Dhaka, Bangladesh. 23 December 2004. Monjila

Listen to a song from this session
Artist:
Monjila
Composer:

Form:
Interview
Song region:
Dhaka


Artist:
Monjila
Composer:
Mataal Rajjak
Form:
Murshidi
Song region:
Dhaka







Monjila is a singer of bichchhed gaan and pala gaan who lives in Dhaka. I met her through the Bangladeshi filmmaker, my friend, Tareque Masud; she had played herself in his and Catherine Masud’s documentary on the oral history of the 1971 Bangladesh Liberation War, Muktir Kotha (Words of Freedom, 1999) for which I had also composed a song, and her provocative and fearless comments on gender and social inequality were in circulation among our friends in Dhaka. Later, with Tareque’s feature Matir Moyna (The Clay Bird, 2002), we came together again on the same project, but met only two years later.

 

tta

 

Street Corner, Dhaka, Bangladesh

This session took place in Tareque’s office in Dhaka. It was my first trip to Dhaka for fieldwork. Shah Alom Boyati, or Boyatibhai as we all call him, folk singer and actor who has been a very supportive guide in the first phase of my Bangladesh work, had made arrangements for this session. But it had turned out to be a rather heavy day with the Kushtia baul Bolai Shah debating with Pagla Bablu of Faridpur, who is a popular folk singer, about whether or not this music should be recorded. Bolai Shah said he would sing but I could not record, because truths held in his songs demanded a certain commitment and preparation on the part of the listener and such knowledge could not be freely imparted to any or everyone. Pagla Bablu had no problems with the recording. Ebadat, Bolai Shah’s gurubhai (disciple of the same guru), remained silent. I started to feel like an intruder and kept switching off my recorder and turning it on, depending on who was singing. When it came to Ebadat’s turn and I was about to stop the recording, he said he’d like to be recorded. All in all, the day had been stressful and I was regretting that Sukanta was not there with me.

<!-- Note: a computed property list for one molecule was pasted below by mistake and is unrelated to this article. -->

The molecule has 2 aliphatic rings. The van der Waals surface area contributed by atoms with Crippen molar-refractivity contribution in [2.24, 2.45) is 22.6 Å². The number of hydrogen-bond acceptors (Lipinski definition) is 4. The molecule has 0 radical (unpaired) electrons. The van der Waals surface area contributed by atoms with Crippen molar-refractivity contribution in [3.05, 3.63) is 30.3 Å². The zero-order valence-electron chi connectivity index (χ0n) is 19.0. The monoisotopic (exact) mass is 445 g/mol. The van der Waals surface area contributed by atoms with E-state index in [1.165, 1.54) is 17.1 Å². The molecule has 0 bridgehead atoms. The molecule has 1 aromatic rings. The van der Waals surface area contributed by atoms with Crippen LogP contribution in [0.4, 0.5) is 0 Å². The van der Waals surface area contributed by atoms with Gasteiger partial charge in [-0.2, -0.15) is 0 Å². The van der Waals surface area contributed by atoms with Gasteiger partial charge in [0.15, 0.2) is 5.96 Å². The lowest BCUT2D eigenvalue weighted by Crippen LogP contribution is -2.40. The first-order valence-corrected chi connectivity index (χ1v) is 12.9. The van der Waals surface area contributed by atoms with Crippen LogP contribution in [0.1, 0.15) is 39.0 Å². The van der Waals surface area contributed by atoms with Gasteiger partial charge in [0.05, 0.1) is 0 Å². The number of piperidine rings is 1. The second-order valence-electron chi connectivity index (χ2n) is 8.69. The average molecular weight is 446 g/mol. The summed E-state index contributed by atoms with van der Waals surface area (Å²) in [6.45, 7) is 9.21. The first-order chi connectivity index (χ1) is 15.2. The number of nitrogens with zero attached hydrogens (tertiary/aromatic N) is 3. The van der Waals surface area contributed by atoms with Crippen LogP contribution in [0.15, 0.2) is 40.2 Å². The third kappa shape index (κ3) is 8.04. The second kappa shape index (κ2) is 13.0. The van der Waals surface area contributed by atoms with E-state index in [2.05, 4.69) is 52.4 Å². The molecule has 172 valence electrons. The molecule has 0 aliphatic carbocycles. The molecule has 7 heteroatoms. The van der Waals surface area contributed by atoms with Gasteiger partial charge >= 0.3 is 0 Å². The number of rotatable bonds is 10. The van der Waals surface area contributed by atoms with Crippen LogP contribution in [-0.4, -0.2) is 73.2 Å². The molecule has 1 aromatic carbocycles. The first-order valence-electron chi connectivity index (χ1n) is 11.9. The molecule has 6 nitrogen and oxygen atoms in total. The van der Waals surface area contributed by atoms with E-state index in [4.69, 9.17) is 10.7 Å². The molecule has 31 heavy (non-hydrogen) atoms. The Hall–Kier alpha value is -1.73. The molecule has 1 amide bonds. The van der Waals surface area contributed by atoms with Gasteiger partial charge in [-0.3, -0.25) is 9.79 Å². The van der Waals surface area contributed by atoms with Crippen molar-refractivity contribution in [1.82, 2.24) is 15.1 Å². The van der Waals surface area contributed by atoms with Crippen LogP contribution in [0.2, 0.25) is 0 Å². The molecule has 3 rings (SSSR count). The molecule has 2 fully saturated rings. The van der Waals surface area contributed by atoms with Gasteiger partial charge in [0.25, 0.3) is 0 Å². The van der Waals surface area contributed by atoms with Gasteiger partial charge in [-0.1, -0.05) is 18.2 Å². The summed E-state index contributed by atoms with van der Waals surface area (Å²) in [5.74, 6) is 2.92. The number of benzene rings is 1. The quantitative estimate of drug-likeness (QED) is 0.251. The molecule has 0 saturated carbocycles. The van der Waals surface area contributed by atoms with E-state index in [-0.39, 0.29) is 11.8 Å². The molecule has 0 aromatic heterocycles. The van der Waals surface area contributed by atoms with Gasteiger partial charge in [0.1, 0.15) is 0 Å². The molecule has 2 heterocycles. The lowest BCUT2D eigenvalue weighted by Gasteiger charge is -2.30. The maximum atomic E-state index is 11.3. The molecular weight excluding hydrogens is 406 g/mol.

Monjila and Nazrul

When Monjila came with the dhol player Nazrul later in the afternoon, it was a great relief for me. She filled the room with her energy. She sang a couple of songs, among them this composition of the rebel poet-singer from Dhaka region, Mataal Rajjak, and there was something of his rebellion and sarcasm reflected in her voice too.

Later Monjila and I went into another room in the office for a conversation and she told me about the many seductions of music and her continuous battles to keep her art alive, despite barriers on all sides—home, husband, the music market, male singers and so on. A line she repeated many times during the conversation was, Ami to shilpi (I am an artist after all).

Written in 2010.